Tuesday, June 29, 2010

Isaac & Ida, episode 1: Parasites

Since I never get tired of humiliating myself, I thought today I'd give my lovely readers a glimpse of my attempts at cartooning, from way back in my second year of college. For fifteen weeks, I put together a comic for the University of Chicago campus newspaper, the Maroon, called "Isaac & Ida," under the pen name of "Brian McEnergy." (It's a long story.) Here's the very first strip, from October 1, 2004.

Liberal arts college students in general, and University of Chicago students in particular, seem to be prone to obsessing over whether our fancy sheepskins will really help us contribute anything of value to the world. In general, I'm inclined to agree with Isaac's comment in panel 5, as well as add that the knowledge we acquire—lines from The Odyssey, the various types of stars, a history of samurai in pre-shogunal Japan—is not nearly as important as the skills we develop—critical thinking, analytical skills, and the ability to write a paper on two hours of sleep and three bottles of Mountain Dew. I thought this question would make a good topic for my introductory comic.

Looking back on this comic, there's a few flaws that stand out to me: Isaac's hands and arms in panel 4, Isaac's mouth in panel 5, Ida's arms in panel 6—really, all of the anatomy—Isaac's total lack of hairline, the unbelievable amount of hatching in the background. But overall, I'm actually pretty proud of this comic, despite all my humble protestations to the contrary. I like the polyptych of the first four panels and how it works with the layout: Ida opens the door, comes in, drops her bag on the floor, falls on the bed, and then we see Isaac at his computer. It helps organize the narrative. As much as that hatching in the background gives me the fits, I think the shading on the clothing worked out okay. I like how Ida's eyes make her look properly wasted. And I'm particularly proud of the overall joke of the strip, and the punchline specifically—I was really channeling the webcomic Cat and Girl, which has similar non-sequitur punchlines.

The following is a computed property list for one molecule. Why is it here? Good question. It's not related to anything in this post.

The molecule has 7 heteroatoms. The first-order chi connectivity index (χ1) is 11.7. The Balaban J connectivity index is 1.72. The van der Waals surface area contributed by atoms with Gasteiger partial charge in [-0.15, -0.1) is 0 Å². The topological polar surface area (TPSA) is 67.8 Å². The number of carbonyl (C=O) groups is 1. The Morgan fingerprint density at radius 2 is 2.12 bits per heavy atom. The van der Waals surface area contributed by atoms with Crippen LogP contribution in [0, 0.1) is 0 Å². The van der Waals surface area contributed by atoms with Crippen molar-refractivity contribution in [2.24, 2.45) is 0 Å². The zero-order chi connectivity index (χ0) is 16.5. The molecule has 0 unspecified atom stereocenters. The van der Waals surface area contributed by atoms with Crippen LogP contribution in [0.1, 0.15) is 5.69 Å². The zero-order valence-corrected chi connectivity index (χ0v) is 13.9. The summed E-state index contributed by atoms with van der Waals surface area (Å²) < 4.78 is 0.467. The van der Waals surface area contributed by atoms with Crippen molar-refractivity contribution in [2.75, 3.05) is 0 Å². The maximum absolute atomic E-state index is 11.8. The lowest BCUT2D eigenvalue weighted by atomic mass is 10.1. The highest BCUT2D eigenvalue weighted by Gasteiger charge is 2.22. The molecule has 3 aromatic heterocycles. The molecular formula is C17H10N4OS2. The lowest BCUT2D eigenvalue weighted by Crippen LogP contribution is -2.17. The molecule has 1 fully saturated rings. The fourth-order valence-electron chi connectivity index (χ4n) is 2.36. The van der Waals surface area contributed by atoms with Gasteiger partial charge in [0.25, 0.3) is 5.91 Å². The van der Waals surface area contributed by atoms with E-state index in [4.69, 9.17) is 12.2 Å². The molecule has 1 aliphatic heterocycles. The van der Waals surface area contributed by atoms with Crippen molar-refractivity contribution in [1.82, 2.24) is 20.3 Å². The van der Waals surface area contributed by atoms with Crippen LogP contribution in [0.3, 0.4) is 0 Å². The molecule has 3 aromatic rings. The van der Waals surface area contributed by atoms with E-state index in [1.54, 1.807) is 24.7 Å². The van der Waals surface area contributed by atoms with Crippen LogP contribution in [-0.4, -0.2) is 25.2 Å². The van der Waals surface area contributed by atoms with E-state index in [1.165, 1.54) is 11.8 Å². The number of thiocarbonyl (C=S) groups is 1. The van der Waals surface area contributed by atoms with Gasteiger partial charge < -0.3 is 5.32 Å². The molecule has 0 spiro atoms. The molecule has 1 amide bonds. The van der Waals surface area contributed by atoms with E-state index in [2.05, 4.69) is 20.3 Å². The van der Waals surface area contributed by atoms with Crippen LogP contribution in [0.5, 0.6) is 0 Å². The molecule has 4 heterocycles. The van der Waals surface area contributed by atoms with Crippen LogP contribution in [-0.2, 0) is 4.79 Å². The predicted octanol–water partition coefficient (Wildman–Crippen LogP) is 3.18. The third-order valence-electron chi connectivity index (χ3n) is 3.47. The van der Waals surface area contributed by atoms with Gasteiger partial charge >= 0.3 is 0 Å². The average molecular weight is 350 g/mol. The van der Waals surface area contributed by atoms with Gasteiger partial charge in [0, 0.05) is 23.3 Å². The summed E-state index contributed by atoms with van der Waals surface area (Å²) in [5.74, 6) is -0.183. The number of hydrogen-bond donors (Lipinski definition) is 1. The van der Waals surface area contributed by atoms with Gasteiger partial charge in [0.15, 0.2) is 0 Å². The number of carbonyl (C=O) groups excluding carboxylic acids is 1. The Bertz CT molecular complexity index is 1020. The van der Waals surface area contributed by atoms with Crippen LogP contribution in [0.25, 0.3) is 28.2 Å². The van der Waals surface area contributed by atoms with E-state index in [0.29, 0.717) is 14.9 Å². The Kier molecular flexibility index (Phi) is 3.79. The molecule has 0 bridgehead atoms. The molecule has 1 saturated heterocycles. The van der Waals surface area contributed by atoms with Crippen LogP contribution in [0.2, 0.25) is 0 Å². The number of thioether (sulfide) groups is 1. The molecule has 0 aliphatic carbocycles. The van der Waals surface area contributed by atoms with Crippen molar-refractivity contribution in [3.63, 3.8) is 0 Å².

Note that I give very little information about who, exactly, Isaac and Ida are and what their relationship is: they're comfortable enough to share their personal space and/or beds, but are they dating? Are they siblings? Are they just really good friends? I intentionally left it vague, mostly because I'm lazy, though I do comment on this lack of information in a later strip.

Like I said, I did fifteen of these strips, so I can milk at least fourteen more posts out of this particular topic. For now, enjoy the crappy artwork!

No comments:

Post a Comment